Devices and parts are Major Value Added         The active and passive devices and parts that are consumed in the production of harsh environment fiber optic components are a major part of the components value. The global consumption of these devices and parts will expand, 2003-2009, to reach $2.87 billion by 2009. The active device share of total devices and parts value will expand from 41 percent to 45 percent, 2003-2009. The increasing necessity of using radiation-hardened opto ASICs is a key factor in this, along with the trend of increasing integration of opto and circuit functions.

            Specialty Devices and Parts for Harsh Environment       Harsh environment fiber optic components typically require non-standard packages, connectors, jacketed fiber cable, semiconductors and other parts and devices. The cost of these is typically 3x or 10x the cost of comparable-performance commercial items, but can be even higher for small ?quantity items developed for a single, unique application.

            Wide Variation in Applications      Harsh environment rated fiber optic components are used in a much wider range of applications than commercial telecom and datacom, and accordingly require a much wider range of environment compliance. For military/aerospace applications, in particular, numerous environmental variables must be met, but not all of them in all applications, and not with the same limits. Environments that are specified, outside the range typically listed for commercial telecom/datacom include one or more of the following:

                    Temperature (minimum and/or maximum)
                    Shock
                    Vibration
                    Corrosive liquid or atmosphere
                    Pressure, ranging from vacuum (space) to extreme (deep ocean)
                    Radiation

                    Tensile force
                   Flexibility (continuous flexing)
                    Atmospheric contaminants
                    Electromagnetic, radio interference (EMI, RFI, EMP)

                    Rough handling in installation/deployment

            The specifications of these environments also vary widely, beyond commercial specifications, depending on applications. A high temperature requirement of 85 degrees C for military/aerospace, instead of 75 degrees C commercial is most common, but there are 1000 degree C environments; 100G shock, 1500 rem/hour radiation, etc. that can be required of fiber optic components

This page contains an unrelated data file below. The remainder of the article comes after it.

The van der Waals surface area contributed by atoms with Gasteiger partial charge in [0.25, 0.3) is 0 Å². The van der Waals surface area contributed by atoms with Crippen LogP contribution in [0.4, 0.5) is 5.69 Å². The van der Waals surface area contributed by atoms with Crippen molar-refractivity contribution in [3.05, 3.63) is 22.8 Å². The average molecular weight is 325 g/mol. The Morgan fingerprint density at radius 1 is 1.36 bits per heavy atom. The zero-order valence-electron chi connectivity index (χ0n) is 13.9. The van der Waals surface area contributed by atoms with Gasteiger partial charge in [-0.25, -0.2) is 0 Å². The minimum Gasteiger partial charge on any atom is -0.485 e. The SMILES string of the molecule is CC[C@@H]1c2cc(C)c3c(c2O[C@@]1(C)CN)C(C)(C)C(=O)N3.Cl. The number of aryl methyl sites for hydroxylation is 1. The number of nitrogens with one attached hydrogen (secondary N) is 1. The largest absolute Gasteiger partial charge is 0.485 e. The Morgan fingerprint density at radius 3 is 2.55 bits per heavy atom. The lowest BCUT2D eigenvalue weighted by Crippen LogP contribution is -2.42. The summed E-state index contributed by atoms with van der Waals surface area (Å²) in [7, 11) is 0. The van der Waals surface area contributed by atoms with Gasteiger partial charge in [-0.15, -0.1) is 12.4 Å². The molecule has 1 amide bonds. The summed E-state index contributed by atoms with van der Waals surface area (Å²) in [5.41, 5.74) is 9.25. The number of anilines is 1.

Some Commercial Telecom and Datacom Links are Included              Although military applications, plus non-military aerospace, dominate the market value of harsh environment fiber optic, communication links, commercial telecom and datacom links sometimes must withstand, and operate during, stress beyond typical specifications. Telecom cable installed in sewers is an example and also RF signal (on optical carrier) links installed on antenna towers.

            A significant concern of copper signal cables is the vulnerability of the signals to interference caused by radio signals, sparks of arc welders and motor brushes, and engine cylinder ignition. As fiber signal link costs continue downward, and as transmitted data rates continue to increase, fiber increasingly will displace copper in automotive, factory and numerous other applications. While conventional glass fiber cable and optoelectronics are immune to EMI and RFI, plastic optical fiber (POF) is equally immune, is more resistant to other harsh environments such as shock/vibration and rough handling during installation, and permits lower cost fiber links in high volume automated production.

            To a large extent, harsh environment fiber optic components are designed to meet specific project specifications, rather than being semi-standard, suitable for a number of different applications. Fiber cable and connectors are exceptions; most harsh environment fiber cable assemblies use connectors and cable that are standardized and available from several vendors. Transmitter/receiver modules, optical backplanes, WDM modules and most other components, however, are designed, or modified to meet unique system applications. They are produced in quantities from a few dozen to a few hundred, per year, resulting in much higher unit prices (including amortization of R&D and tooling costs) compared to similar optoelectronic performance COTS components.